Sikkim was a Himalayan kingdom alongside Bhutan and Nepal till her merger with India in 1975. It was part of the fabled silk route and during ancient times, merchants would travelled to China for trade. The highest point of Sikkim is Mount Khangchenzhonga (the third highest mountain in the world) and the magnificence of the mountain was revered with the belief that the mountain is also the abode of the guardian diety Dzo-nga.

Over the many centuries, settlers resided in the mountainous regions with the traditional groups being the Lepchas, Bhutias and Limbus. Today, the population of Sikkim is about 650,000 - making it the least crowded state in India. The major religions observed in the state are Buddhism and Hinduism.

With over 5000 species of flowering plants, the geographical location of Sikkim allows magnolia, blue poppies, primulas, gentians, geraniums, orchids (600 species), gladioli, poppies, azaleas and camellias. At certain locations, the many variety (30 species) of rhododendron can turn the rural areas into a nature’s colour palette.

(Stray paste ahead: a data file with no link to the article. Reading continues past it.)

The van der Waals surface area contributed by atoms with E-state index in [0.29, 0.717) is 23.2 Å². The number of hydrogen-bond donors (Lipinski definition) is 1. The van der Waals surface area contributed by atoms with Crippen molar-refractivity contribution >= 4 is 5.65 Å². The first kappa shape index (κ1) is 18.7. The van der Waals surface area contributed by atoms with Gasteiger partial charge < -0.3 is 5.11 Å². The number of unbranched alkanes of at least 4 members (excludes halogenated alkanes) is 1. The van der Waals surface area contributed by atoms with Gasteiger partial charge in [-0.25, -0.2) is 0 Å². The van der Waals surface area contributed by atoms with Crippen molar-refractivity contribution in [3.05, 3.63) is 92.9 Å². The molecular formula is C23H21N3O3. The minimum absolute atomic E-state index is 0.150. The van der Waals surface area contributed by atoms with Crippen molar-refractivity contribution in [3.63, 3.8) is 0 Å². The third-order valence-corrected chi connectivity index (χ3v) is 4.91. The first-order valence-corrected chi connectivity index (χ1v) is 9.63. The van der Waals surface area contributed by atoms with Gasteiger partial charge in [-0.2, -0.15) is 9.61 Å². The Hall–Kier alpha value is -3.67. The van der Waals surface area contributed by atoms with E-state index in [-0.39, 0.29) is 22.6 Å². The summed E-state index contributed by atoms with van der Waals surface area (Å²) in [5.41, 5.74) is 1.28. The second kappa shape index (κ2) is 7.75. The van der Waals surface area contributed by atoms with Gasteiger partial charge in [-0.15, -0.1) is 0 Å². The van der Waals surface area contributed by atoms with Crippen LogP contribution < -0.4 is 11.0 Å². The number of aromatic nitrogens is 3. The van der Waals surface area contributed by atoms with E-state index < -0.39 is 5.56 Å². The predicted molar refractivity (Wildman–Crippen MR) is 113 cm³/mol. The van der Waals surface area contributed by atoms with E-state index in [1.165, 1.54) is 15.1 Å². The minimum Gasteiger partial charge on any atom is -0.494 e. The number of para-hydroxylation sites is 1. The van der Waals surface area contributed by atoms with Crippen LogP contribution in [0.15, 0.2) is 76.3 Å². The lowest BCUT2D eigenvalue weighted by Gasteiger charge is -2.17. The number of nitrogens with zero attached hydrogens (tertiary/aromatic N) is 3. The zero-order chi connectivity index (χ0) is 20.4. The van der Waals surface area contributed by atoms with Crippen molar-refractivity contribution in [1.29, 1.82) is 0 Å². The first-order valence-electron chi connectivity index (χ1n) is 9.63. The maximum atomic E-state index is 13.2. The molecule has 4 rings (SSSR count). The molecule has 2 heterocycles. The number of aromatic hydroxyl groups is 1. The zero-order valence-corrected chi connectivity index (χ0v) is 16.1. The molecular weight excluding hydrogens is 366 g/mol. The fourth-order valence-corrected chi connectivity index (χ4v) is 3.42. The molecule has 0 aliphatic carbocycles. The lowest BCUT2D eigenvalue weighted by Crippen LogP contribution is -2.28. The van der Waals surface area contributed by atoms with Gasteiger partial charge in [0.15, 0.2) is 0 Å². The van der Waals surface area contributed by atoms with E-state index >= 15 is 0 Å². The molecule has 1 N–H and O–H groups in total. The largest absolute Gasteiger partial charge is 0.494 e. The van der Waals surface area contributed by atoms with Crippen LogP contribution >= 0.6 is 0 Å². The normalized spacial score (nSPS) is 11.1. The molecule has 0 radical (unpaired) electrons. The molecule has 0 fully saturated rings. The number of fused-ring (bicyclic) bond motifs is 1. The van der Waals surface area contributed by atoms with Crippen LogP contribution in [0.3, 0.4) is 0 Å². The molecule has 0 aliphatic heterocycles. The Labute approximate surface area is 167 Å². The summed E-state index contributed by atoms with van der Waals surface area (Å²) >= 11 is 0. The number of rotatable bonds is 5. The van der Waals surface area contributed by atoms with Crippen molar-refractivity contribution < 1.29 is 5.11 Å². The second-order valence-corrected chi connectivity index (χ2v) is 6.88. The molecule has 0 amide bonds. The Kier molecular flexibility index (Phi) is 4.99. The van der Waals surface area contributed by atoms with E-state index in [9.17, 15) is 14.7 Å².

Sikkim is also renowned for its lakes which are considered sacred by the locals. The lakes popular with tourists are the Tsomgo Lake in East Sikkim and the Khecheopalri Lake in West Sikkim. Adventurous travellers can attempt to trek to visit the mountain lakes of Gurudongmar and Chho Lamo (source of the Teesta River).


The four Great Holy Caves are located at four cardinal directions of Tashiding (West Sikkim), namely –Sharchog Beyphug in the East, Lho Kando Sangphug in the South, Nub Dechenphug in the West and Jhang Lhari Nyingphug in the North. Today, these Caves are important pilgrim destinations for Buddhist pilgrims.

Hot Springs

With high sulphuric content, many hot springs (average temperature - 50°c) in Sikkim are well known in Sikkim for their therapeutic value. Some hot springs available for visit include Yumthang Hot Spring and the Yume Samdong Hot Spring (both near Yumthang). The Reshi Hot Spring near Gyalshing, Borong and Ralong Hot Springs.